But a second wife is a bridge too far. As relatives introduce her to Funmi, a furious Yejide fumes, “I expected to hear about a new pastor I could visit; a new mountain where I could go to pray; or an old herbalist in a remote village or town whom I could consult … What I was not expecting was another smiling woman in the room, a yellow woman with a blood-red mouth who grinned like a new bride.”
Akin and Yejide’s marriage is a battle within which tradition threatens the couple’s own intimacy. Yejide, terrified Funmi will unseat her, develops a false pregnancy, believing woo-woo charlatans over doctors who correctly diagnosis her condition. Terrified he will lose his wife to madness, Akin develops a bold plan to save their family — one which, he later grieves, discounted what would ruin it: “All the mess of love and life that only shows up as you go along.”
The most subtly brilliant aspect of Stay With Me is how this stunning literary work serves as both astute political commentary and unfolding mystery. Adebayo draws a clear parallel between the couple and the country: like Nigeria’s middle class, quiescent in the face of political upheaval, Akin and Yejide keep accepting the unthinkable to keep their family intact. As Yejide and Akin recount the story of their romance, they also reveal the lies and omissions that are destroying them from the inside. “Sometimes faith,” Yejide tells us, “is easier than doubt.”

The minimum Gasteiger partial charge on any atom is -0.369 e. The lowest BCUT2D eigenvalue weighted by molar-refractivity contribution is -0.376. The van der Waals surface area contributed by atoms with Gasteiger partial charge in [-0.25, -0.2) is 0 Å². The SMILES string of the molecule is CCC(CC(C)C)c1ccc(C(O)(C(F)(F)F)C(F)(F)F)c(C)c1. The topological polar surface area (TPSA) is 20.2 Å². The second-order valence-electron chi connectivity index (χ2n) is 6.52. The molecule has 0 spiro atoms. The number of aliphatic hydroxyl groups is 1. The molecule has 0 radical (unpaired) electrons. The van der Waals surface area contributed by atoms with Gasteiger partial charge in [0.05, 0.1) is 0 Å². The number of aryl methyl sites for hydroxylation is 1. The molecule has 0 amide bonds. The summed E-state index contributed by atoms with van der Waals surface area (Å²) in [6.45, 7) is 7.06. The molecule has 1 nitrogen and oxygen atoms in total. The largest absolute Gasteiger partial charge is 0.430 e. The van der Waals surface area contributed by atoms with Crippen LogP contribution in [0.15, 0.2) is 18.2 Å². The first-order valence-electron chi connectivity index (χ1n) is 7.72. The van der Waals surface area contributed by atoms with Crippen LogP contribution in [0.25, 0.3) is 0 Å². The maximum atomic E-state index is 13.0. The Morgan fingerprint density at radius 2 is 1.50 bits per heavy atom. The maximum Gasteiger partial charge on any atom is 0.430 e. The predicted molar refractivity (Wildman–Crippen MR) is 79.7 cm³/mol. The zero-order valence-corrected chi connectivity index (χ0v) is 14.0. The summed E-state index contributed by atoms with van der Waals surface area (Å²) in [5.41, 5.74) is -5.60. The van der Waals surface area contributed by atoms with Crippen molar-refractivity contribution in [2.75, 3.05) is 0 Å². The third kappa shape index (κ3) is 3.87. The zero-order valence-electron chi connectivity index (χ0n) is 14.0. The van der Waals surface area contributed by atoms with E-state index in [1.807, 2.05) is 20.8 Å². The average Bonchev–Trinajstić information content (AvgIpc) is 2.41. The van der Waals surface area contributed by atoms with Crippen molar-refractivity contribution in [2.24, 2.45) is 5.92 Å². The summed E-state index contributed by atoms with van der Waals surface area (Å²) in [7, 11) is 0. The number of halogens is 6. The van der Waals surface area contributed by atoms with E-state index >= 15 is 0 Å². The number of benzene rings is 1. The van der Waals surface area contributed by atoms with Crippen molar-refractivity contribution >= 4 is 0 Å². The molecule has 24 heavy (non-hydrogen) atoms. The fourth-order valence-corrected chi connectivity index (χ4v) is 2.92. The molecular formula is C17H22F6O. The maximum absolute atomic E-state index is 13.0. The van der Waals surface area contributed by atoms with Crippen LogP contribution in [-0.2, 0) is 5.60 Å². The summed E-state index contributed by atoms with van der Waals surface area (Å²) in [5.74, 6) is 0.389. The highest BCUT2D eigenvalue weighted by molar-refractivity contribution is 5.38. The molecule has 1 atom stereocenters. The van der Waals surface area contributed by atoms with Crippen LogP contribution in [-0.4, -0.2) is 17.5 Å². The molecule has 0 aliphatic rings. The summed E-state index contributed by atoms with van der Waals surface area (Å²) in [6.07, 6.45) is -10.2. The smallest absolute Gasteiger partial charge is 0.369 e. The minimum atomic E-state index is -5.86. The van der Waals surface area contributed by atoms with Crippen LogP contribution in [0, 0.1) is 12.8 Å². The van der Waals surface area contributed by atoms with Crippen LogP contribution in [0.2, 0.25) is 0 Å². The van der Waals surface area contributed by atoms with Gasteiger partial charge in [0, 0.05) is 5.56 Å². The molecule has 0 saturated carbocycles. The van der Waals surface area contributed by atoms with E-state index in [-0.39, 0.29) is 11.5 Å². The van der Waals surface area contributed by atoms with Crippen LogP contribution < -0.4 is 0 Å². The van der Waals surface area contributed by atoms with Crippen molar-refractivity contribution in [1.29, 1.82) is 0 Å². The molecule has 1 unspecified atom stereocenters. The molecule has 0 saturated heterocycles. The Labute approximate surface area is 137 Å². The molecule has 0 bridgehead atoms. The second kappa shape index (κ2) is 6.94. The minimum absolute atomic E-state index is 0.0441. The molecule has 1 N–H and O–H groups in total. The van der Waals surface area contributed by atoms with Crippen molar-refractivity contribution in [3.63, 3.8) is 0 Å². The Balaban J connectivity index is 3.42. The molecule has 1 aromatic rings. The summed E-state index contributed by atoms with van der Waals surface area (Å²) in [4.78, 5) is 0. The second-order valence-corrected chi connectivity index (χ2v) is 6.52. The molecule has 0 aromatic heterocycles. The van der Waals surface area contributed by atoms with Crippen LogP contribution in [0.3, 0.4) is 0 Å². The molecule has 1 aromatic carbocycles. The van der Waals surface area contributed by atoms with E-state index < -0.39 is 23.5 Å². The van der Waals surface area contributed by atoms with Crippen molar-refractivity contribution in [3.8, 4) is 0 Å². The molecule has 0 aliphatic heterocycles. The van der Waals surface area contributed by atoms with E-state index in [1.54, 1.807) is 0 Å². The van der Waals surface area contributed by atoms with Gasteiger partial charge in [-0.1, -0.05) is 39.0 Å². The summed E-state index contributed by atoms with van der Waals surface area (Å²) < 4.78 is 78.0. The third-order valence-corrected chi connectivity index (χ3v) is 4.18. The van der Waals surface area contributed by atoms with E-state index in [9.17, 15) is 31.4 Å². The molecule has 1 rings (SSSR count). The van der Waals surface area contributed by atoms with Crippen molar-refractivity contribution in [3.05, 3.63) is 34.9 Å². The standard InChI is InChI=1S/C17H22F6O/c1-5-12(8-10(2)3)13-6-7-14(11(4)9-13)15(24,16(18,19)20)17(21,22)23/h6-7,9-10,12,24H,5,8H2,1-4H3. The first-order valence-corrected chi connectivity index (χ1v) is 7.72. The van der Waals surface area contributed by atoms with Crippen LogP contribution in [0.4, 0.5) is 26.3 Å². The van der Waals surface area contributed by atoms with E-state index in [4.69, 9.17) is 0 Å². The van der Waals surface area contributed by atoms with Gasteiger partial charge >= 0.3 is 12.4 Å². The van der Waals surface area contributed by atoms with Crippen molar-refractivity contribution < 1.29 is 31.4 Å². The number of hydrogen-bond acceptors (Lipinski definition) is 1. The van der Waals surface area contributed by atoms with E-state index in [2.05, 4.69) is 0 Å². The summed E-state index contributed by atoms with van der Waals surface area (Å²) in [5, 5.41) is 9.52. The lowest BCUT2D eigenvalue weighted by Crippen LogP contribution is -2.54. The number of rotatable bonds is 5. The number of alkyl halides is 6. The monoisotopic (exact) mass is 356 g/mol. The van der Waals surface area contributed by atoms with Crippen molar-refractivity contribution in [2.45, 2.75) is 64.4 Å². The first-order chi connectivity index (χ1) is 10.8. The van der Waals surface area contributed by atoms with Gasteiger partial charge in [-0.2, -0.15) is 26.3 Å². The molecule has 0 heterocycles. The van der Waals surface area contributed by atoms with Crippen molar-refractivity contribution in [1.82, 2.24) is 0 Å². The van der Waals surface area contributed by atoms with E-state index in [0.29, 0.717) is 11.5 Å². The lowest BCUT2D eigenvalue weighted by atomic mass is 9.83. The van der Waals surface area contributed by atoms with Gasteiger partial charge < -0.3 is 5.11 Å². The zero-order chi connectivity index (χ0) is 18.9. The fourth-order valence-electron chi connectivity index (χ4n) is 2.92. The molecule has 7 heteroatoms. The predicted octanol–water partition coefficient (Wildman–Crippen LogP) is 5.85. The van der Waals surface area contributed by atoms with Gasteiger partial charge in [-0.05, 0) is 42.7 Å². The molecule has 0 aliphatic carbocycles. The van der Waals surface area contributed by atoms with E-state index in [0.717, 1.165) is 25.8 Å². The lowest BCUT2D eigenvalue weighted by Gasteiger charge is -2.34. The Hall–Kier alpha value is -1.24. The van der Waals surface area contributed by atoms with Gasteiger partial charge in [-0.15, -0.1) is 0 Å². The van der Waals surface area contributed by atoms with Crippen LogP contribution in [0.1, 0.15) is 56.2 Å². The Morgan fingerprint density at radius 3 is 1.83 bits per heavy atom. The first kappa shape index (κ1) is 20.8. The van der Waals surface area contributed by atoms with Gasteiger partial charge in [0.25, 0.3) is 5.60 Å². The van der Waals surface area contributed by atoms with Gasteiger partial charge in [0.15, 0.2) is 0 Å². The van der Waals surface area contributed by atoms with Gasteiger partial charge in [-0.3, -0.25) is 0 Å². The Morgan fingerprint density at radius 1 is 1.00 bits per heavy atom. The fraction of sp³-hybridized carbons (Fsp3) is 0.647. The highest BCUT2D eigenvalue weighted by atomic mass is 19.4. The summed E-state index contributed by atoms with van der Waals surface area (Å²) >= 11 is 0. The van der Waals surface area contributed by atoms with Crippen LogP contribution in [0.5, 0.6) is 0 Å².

This denial is corrosive. Because the reader is also faithful — to Akin and Yejide’s stories — we see where we too chose to be blind. “The cost didn’t matter,” Akin tells us. “At the end of it all was this stretch of happiness that was supposed to begin only after we had children and not before.” Only when Akin and Yejide drop that old story are they finally able to have it.